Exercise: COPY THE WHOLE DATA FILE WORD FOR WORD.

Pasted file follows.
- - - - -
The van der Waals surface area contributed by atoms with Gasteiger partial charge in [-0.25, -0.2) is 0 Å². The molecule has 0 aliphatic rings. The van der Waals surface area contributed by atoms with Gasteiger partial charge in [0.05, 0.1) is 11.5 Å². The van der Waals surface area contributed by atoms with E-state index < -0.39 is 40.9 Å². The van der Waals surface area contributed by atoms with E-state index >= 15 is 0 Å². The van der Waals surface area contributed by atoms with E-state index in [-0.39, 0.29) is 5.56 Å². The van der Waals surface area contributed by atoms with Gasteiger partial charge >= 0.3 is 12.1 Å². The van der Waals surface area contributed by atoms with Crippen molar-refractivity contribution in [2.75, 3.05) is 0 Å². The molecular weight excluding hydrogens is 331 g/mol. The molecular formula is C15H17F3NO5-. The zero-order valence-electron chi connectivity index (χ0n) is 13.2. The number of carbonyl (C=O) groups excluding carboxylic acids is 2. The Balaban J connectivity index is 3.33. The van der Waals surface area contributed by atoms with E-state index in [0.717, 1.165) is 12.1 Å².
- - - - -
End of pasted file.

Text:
The van der Waals surface area contributed by atoms with Gasteiger partial charge in [-0.25, -0.2) is 0 Å². The molecule has 0 aliphatic rings. The van der Waals surface area contributed by atoms with Gasteiger partial charge in [0.05, 0.1) is 11.5 Å². The van der Waals surface area contributed by atoms with E-state index < -0.39 is 40.9 Å². The van der Waals surface area contributed by atoms with E-state index >= 15 is 0 Å². The van der Waals surface area contributed by atoms with E-state index in [-0.39, 0.29) is 5.56 Å². The van der Waals surface area contributed by atoms with Gasteiger partial charge >= 0.3 is 12.1 Å². The van der Waals surface area contributed by atoms with Crippen molar-refractivity contribution in [2.75, 3.05) is 0 Å². The molecular weight excluding hydrogens is 331 g/mol. The molecular formula is C15H17F3NO5-. The zero-order valence-electron chi connectivity index (χ0n) is 13.2. The number of carbonyl (C=O) groups excluding carboxylic acids is 2. The Balaban J connectivity index is 3.33. The van der Waals surface area contributed by atoms with E-state index in [0.717, 1.165) is 12.1 Å².